Friday - Team leader meeting in the office at 8:30, Para meeting in the teachers' room at 9:00

Great things I noticed last week:

  • Staff asking great questions and focusing on our new safety procedures that were discussed during the Groton Police presentation.  Mrs. Valenta's story was difficult to hear, but helped reiterate the importance of the changes we are making.  Thank you to the paras who volunteered to stay after and hear the presentation.
  • Students, parents and teachers enjoyed going to the book fair last week.  Several families attended the evening event on Thursday.  I know I made several purchases to add to my library!
  • Mr. Wiesner had his first all grade chorus group on Wednesday.  When I walked by the gym, I couldn't help but pop in because the 4th graders sounded amazing!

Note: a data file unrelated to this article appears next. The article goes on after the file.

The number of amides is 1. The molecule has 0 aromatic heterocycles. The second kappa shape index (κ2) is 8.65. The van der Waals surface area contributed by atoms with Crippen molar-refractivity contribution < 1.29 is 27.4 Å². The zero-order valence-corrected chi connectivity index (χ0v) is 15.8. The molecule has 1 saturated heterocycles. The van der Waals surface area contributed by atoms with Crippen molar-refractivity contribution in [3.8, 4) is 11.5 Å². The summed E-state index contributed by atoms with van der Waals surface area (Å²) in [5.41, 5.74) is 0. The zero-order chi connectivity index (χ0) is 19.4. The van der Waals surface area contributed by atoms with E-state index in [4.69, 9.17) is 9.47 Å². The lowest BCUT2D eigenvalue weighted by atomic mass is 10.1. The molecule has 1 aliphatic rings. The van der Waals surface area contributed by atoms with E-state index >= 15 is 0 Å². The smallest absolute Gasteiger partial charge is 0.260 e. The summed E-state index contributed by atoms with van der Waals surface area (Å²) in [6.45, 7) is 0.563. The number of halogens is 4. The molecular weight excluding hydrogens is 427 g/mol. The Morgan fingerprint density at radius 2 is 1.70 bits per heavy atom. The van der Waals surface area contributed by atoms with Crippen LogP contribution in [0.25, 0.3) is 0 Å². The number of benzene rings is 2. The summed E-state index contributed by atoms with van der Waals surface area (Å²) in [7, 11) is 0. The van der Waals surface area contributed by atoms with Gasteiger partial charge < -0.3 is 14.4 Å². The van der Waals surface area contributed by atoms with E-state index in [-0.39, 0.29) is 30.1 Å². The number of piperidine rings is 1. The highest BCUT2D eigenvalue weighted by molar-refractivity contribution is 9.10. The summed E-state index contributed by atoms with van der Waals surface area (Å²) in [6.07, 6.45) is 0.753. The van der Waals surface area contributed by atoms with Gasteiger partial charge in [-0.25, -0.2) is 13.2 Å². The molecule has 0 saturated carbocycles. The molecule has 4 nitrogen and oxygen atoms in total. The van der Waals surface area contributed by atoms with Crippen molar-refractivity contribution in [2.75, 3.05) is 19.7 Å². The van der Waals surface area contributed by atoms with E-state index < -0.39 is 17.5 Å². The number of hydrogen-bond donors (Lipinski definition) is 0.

• I received a letter inviting me to come to Mrs. Taylor's room...I got to watch a video of kindergartners reading their "I have..." sentences that they did in writing.
Check it out:
My mother shared this blog entry with me this weekend.  Thought you would all enjoy this.  My favorite quote:
"Teaching is not easy. Teaching is not intuitive. Teaching is not something that anyone can figure out on their own. Education researchers spend lifetimes developing effective new teaching methods. Teaching takes hard work and constant training."
Considering how the month of September has been for many of us emotionally, I thought this was an appropriate read, "How are Happiness and Learning Connected?"
And here is a quote from someone I follow on Twitter, it stuck with me this weekend:
"Sometimes the only positive affirmation a student receives in their day, comes from their teacher.  Show them you care."